"HELLO AGAIN EVERYBODY, JOE PISCOPO, 'SATURDAY NIGHT LIVE'!!!"

Attention span: Short!

Depth: None!

Voice: Loud!

"BACK TO YOU, BRI . . . !"

He knocks 'em dead almost every week on Brian Doyle-Murray's "Newsbreak" segment of NBC's irreverent show. Think of all the eccentric qualities you have ever seen in a sportscaster. What you come up with is: Joe Piscopo Live!

Windy, overconfident, with just a bit of a swagger, his perm-hair blown dry into perfect little curls, he barks out each syllable with all the energy of a MIRV warhead. He's an airhead, really. He thinks he's a hard-hitting reporter right out of "Front Page," but in reality he can't get out of the gate. He's in too much of a rush to speak in sentences, so if he were to describe himself, it would go something like this:

"Head! Empty! Vocabulary! Awesome! Interview? Camera! Face! Me!"

What makes it work is that there's a hint of credibility in it all. We all have seen sportscasters just a little like him.

At NBC, the story goes, some people thought Piscopo was for real when he first made a guest appearance on "NFL '81," the otherwise serious football pregame show. A number of reporters who were watching the act glanced warily at executive producer Don Ohlmeyer until they realized Piscopo was a kind of Tank McNamara come to life.

Piscopo and writer Barry Blaustein created the character last fall. They conceived of a "cocky, one-word-sentence, bright-but-not-terribly-so, sports guy." Backwater guys all over the country served as models, Piscopo says, although his favorite announcers also became part of the mix.

"There's probably a little Warner Wolf (now at WCBS-TV, New York). I love his confidence, the way he locks into the camera. There's Marv Albert's enthusiasm. There's some of George Michael. I followed him when he was a disc jockey in Philadelphia and New York. He gave me the hyper part. No matter what he's doing, even if it's golf, he's not going to let down."

Cosell?

"No influence, at least not consciously. A little Keith Jackson might have seeped in."

Piscopo, the one holdover from last year's horrendous edition of "Saturday Night Live," still feels unworthy following the likes of John Belushi, the show's chief star in 1979-80. "I like becoming somebody else," he says. "The sports guy may be a part of me, but as a person I don't have a terrific amount of self-confidence."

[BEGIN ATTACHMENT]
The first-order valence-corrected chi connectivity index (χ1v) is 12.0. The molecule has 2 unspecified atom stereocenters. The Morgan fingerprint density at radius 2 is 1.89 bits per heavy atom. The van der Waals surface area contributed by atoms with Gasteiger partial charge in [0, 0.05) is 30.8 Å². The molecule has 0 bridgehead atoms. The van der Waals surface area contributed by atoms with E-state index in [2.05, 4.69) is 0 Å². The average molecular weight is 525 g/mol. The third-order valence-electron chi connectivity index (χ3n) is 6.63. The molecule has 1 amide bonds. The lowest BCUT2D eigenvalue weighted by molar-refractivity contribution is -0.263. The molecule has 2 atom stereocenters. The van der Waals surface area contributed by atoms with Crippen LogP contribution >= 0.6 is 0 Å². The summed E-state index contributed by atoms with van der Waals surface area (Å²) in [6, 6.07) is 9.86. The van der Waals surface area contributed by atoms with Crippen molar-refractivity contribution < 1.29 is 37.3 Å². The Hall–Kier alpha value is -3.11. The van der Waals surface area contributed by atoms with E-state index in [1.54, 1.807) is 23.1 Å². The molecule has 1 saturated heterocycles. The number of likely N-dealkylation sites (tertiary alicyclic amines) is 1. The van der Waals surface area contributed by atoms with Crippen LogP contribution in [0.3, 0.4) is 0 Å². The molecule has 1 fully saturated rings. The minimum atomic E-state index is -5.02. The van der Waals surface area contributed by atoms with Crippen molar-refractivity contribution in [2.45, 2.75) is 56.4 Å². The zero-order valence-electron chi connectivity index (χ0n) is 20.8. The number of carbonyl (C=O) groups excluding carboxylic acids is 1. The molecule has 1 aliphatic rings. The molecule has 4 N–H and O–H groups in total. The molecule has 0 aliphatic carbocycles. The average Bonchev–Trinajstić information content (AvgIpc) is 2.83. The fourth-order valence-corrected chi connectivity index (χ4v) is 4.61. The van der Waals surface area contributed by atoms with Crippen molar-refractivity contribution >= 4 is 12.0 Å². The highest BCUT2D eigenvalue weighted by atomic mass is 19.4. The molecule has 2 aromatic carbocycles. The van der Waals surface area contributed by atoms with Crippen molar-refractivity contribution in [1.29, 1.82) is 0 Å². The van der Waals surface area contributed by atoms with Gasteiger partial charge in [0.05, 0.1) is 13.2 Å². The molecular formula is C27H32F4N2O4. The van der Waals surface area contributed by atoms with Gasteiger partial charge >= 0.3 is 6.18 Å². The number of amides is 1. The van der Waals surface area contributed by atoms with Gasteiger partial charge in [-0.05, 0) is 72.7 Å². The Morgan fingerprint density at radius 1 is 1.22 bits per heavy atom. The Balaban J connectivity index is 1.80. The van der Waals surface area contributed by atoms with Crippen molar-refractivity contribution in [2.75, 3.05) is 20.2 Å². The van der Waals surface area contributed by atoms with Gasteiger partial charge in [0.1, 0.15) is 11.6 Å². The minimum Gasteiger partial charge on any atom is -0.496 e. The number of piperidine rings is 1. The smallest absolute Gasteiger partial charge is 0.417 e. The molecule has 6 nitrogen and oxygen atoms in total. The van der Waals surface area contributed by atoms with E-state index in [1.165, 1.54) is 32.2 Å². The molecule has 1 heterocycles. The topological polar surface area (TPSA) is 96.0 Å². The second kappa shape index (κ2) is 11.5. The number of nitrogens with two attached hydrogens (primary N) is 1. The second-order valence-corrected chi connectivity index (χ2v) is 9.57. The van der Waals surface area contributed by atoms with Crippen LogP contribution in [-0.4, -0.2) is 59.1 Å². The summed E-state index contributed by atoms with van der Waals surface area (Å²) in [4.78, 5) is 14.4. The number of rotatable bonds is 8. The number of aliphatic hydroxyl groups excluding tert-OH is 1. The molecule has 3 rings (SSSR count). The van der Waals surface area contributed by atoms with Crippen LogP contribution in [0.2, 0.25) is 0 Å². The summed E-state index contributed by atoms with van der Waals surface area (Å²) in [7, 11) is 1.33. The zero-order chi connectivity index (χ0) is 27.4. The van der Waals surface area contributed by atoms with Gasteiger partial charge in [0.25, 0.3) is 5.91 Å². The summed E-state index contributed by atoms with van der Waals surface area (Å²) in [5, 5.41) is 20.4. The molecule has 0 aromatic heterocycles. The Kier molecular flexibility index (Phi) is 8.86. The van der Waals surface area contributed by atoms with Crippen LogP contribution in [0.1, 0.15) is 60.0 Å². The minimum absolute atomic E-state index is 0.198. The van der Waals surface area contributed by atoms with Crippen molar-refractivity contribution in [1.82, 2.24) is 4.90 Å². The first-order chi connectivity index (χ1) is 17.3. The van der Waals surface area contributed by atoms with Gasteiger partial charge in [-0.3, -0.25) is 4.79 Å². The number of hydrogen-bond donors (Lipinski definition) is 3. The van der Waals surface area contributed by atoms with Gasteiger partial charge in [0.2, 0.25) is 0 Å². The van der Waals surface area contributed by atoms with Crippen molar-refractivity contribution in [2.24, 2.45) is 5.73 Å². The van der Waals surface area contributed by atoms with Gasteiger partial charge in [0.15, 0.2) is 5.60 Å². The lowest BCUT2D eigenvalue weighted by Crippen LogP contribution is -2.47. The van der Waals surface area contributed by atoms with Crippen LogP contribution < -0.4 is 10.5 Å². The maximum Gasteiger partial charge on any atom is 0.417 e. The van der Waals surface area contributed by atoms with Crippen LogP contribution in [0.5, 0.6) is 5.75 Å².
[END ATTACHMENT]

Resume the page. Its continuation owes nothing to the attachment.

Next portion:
You'd never know. Piscopo once was a sportscaster for a radio station in Jacksonville, Fla. This was right after college, nine years ago. Could he become a sportscaster again? Piscopo pauses after being asked the question, then barks out his reply. "Sports? Straight? Future? ABSOLUTELY!!!"

Parody basically is reality carried to extreme. Thus the one-word sentences.

"What do sportscasters have?" Piscopo says. "Three minutes? They have to get it all in. That training never leaves you. It's always, 'Get it in! Get it over with!' Barry, Dave Sheffield (another writer) and I figured that if a sports guy ever went home to his house, he would say, 'Honey! Home! Dinner? Hungry! Dog? Paper!"

Empty-headed as his character often seems, Piscopo does comment on sports in the news. Witness the spoof he did for "NFL '81" early last December, when most teams still had a shot at the playoffs:

(Cut to Piscopo, busy puffing up his chest in front of the camera.)

Piscopo: "HELLO AGAIN EVERYBODY, JOE PISCOPO, LIVE!!! The Big Story! Playoffs! . . . Parity! . . . Equality! . . . (slowly now, voice building through the word) Me-di-O-crity! Everyone has a chance! Let's take a look!"

(Piscopo walks to display of toy dolls, each wearing a helmet of an NFL team. Piscopo goes down the line, making the dolls nod by tapping their heads.)

Piscopo: "Bills, Bengals, Broncos, Bucs! Cards, Chiefs, Chargers, Tough! Dolphins, Steelers, Lions, Green Bay, NFL (voice slowly rising) Disarray! Eagles, Falcons, Giants, Jets! Redskins, Raiders, Hold your bets! To make the playoffs it takes all sorts! JOE PISCOPO, LIVE, NBC SPORTS!"

Now for the kicker: As soon as he's finished, Piscopo, quite proud of himself, affects a vacant, wide-eyed stare. He stands behind the bobbing dolls and starts nodding his own head as the camera recedes.

Then there was the time, also in December, when Bryant Gumbel paid a visit to "Saturday Night Live." Gumbel was scheduled to become host of the "Today" show in the near future. Piscopo interviewed him, only to have Gumbel turn the tables:

Gumbel: A man of your depth, I'm sure you're up on current events. As, for example, the Richard Allen affair?

Piscopo: "Illegal procedure."

Gumbel: "Israel?"

Piscopo: "Good defense!"

Gumbel: Yasser Arafat?"

Piscopo: "Always dangerous. Likes to go for the bomb!"

All of which served as mere introduction to Piscopo's brilliant 10-second show last week. Since sports news has been lean of late, Piscopo came up with the following idea:

(Brian Doyle-Murray, the "Newsbreak" host, tries for a little happy talk while cutting to Piscopo.)

Doyle-Murray: "Joe, what's going on in sports?"

Piscopo: "HELLO AGAIN EVERYBODY, JOE PISCOPO, LIVE!!! What's going on in sports? NOTHING!!! . . . BACK TO YOU, BRI. . .!"

Joe Piscopo. Born June 17, 1951, Passaic, N.J. Voice? Loud! Brain? Scattered! Funny? As they come!